Aku (Vena) Davor

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Vena with Courtney and Sherri (Summer 2010)

Name: Aku (Vena) Davor – Vena because she is the mother of twins (3 sets)
Gender: Female
Age: 62
Birthplace: Avenorpedo (nearby village to Dagbamete)
Place of Residence: Dagbamete since she was 10 years old
Education: None
Occupation: Trader. Buys farm products, processes, and then resells them.
Groups: Belongs to Unity, Akpoka, Atenuia, Singer, and the Shrine. She is a lead singer for these groups.


Translated by Ledzi Agudzemegah


LEDZI: She’s asking your mission.

SHERRI: We’re with Michael Frishkopf for the University. And part of our course work is to interview people in the village about the music, and dancing, and the Shrine, as part of our course. So we were hoping to ask a few questions and hand it in as our assignment, and then it also is put on a website for other students to look at…

COURTNEY: And learn from.

SHERRI: and learn from.

LEDZI: She’s ready.

COURTNEY: I want to start by asking, has music in Dagbamete changed since you were a small girl?

LEDZI: I will just tell exactly what she said. She said that it has changed. And one of the changes is, for now, there is more organization. It is more organized. And they have register of people in the dancing group and the music community. But in the past, there was nothing like that. That’s one change she said.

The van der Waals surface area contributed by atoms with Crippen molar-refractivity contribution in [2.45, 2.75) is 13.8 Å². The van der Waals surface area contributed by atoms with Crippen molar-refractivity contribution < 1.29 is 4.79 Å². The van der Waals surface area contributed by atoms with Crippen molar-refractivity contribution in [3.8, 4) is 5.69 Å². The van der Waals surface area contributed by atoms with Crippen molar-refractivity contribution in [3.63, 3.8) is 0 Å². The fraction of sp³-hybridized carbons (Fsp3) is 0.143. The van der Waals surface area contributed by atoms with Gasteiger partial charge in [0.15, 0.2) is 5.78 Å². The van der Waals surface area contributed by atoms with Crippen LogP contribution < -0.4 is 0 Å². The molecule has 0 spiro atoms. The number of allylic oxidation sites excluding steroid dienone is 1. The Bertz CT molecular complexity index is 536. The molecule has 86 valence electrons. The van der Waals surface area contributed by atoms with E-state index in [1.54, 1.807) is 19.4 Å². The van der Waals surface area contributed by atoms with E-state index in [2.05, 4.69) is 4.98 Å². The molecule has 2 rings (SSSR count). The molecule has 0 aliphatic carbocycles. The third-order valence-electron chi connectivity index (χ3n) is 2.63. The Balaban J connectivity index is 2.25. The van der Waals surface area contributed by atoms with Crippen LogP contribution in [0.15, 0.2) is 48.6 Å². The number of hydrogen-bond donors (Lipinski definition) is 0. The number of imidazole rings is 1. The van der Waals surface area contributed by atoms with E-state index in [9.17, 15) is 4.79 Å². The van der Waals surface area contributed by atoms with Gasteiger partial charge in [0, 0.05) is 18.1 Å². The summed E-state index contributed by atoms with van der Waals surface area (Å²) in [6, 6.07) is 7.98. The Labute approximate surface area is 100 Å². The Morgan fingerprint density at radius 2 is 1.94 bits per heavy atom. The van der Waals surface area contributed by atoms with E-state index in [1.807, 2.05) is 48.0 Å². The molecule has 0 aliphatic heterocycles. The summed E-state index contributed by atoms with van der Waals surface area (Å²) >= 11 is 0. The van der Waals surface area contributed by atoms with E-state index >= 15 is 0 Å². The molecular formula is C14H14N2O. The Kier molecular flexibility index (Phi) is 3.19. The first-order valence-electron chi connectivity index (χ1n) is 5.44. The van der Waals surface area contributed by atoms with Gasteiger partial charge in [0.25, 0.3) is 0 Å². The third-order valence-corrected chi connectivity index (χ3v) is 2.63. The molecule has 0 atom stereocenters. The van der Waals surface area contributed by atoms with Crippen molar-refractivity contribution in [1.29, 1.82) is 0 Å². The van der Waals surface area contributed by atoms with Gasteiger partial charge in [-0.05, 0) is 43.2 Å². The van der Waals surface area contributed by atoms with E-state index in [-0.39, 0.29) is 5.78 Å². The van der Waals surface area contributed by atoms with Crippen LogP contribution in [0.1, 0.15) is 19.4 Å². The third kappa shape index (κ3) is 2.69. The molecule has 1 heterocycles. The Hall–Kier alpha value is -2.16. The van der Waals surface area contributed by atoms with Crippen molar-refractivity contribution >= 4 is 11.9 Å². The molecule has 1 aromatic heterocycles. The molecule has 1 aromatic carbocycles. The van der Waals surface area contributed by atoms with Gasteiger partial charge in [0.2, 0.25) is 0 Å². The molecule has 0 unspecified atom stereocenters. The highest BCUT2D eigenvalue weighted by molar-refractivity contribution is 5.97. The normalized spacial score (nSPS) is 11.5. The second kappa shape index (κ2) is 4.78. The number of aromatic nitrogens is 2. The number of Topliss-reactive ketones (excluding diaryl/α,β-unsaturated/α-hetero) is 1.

COURTNEY: Are there any other ways that it has changed? More Westernized?

LEDZI: She said for her, she hasn’t realized any change as with Westernization. Because they have formed up a unity, a unified, more unified dancing association and drumming association. That they even teach their young ones that comes up with it, so that is the defense for the change. So it doesn’t change much.

COURTNEY: How have your children learned music?

LEDZI: She said for those who are drummers, we call those who drum the Chief Drummers Zagoonohs [spelling?]. For those who are Zagoonohs, they invite the children who they find some kind of skill, drumming skill in them. They invite them and they teach them. And those who are Heynoos [spelling?], they are singers, they organize singing lesson. We call it Hakpa. It takes place at the most appropriate time of the day, which will not interrupt in your daily activities, like it takes part in the evening.

COURTNEY: What about for dancing then? How have your children learned the dancing?